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- Speed requirements have been, and will continue to be, a major consideration in the design of hardware to implement digital signal processing functions like digital filters and transforms like the DFT and DCT. The conventional approach is to increase speed by adding hardware and increasing chip area. The real challenge is to save chip area while still maintaining high speed performance. The approach we propose is based on the distributed arithmetic implementation (DA) of digital filters. The improvement is based on two observations. Firstly, a single memory element can replace several identical memory elements in a fully parallel DA implementation. Secondly, truncation or rounding may be introduced into the computation at strategic points without increasing error unduly. Both of these approaches can be used to attain area savings without impairing speed of operation.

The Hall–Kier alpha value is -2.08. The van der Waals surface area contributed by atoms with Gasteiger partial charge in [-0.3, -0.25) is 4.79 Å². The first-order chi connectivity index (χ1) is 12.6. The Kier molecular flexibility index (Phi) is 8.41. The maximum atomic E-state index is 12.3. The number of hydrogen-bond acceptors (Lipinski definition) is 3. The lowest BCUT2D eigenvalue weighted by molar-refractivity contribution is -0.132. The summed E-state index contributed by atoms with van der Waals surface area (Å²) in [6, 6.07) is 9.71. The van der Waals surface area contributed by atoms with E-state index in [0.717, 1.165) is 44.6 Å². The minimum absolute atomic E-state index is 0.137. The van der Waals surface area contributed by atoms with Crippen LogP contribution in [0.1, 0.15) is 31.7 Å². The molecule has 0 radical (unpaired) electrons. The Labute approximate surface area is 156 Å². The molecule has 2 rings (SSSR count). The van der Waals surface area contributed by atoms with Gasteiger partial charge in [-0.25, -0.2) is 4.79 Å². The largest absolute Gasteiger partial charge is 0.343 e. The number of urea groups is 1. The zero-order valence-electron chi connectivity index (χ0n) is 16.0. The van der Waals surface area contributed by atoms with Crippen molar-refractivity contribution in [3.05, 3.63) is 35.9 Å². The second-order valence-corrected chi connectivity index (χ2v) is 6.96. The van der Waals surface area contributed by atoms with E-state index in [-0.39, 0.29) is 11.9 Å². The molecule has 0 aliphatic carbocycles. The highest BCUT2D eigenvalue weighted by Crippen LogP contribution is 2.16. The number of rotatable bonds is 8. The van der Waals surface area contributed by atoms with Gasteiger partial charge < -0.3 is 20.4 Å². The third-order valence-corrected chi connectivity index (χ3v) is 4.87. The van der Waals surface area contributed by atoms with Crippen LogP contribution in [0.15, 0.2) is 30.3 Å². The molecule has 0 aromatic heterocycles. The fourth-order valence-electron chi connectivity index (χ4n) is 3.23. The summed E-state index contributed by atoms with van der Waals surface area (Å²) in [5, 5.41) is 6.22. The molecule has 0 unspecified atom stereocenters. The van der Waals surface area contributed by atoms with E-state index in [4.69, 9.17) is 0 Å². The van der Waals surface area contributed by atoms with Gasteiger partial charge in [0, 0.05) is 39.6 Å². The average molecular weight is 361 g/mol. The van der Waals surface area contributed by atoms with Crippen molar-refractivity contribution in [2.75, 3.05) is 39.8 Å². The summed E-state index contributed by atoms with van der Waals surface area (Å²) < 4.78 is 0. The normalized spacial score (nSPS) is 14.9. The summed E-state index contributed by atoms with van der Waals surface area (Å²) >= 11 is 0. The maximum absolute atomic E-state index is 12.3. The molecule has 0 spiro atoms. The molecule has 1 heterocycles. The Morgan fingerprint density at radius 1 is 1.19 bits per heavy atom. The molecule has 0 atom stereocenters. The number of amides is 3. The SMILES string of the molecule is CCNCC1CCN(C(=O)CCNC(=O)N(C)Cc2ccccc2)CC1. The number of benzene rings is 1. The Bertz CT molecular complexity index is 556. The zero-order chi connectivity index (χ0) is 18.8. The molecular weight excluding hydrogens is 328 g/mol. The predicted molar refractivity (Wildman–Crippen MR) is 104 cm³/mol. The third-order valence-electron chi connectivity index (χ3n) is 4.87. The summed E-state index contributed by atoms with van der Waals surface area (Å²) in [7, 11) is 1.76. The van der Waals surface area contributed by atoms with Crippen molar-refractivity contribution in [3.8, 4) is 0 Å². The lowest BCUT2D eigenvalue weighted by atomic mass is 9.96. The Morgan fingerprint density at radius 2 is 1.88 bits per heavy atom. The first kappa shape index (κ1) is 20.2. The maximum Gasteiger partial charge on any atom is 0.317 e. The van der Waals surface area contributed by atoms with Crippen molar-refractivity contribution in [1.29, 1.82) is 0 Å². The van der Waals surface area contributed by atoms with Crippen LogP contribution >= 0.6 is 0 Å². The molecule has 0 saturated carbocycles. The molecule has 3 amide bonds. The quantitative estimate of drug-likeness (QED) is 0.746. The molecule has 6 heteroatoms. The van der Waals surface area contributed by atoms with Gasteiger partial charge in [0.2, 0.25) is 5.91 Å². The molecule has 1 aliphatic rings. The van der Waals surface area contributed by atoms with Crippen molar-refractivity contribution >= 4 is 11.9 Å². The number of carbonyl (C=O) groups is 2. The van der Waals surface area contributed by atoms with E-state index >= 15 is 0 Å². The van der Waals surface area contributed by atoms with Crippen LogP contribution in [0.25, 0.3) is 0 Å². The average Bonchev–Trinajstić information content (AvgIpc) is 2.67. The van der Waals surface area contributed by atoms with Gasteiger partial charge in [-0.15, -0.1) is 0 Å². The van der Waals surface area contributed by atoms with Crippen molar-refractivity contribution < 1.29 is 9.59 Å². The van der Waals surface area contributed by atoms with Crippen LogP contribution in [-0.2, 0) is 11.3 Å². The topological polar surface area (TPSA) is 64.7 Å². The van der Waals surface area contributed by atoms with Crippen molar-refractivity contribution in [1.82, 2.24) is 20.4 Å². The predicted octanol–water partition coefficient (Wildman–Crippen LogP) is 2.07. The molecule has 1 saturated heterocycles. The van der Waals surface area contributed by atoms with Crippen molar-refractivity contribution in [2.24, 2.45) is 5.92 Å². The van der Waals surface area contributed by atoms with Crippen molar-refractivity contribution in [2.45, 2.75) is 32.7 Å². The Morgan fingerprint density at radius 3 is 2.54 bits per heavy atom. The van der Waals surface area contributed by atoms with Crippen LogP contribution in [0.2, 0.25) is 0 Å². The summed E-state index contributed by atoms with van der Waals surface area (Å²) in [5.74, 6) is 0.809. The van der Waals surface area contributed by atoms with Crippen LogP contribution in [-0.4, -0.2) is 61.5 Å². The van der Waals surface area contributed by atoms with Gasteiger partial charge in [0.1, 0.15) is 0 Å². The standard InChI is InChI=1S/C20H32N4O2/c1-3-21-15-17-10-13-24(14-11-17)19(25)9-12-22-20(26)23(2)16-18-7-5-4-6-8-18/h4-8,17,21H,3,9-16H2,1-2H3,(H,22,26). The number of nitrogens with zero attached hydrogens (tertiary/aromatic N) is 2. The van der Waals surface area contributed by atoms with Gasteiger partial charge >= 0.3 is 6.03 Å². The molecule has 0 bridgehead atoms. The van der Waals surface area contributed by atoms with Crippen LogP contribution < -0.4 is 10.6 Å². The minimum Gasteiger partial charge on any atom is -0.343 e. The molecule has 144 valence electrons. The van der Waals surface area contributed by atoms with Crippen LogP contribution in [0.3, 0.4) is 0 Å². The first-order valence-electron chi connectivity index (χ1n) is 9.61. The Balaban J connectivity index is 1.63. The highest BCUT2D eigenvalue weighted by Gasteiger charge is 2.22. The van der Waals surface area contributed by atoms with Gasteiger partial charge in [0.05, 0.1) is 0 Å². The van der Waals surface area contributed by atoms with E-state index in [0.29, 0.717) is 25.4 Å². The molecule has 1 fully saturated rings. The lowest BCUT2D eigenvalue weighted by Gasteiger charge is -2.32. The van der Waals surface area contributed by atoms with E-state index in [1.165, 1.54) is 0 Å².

- NASA Technical Reports Server (NTRS) Collection.
- Document ID: 19940013876.
Accession ID: 94N18349.
The 1991 3rd NASA Symposium on VLSI Design; 13 p.
- No Copyright.
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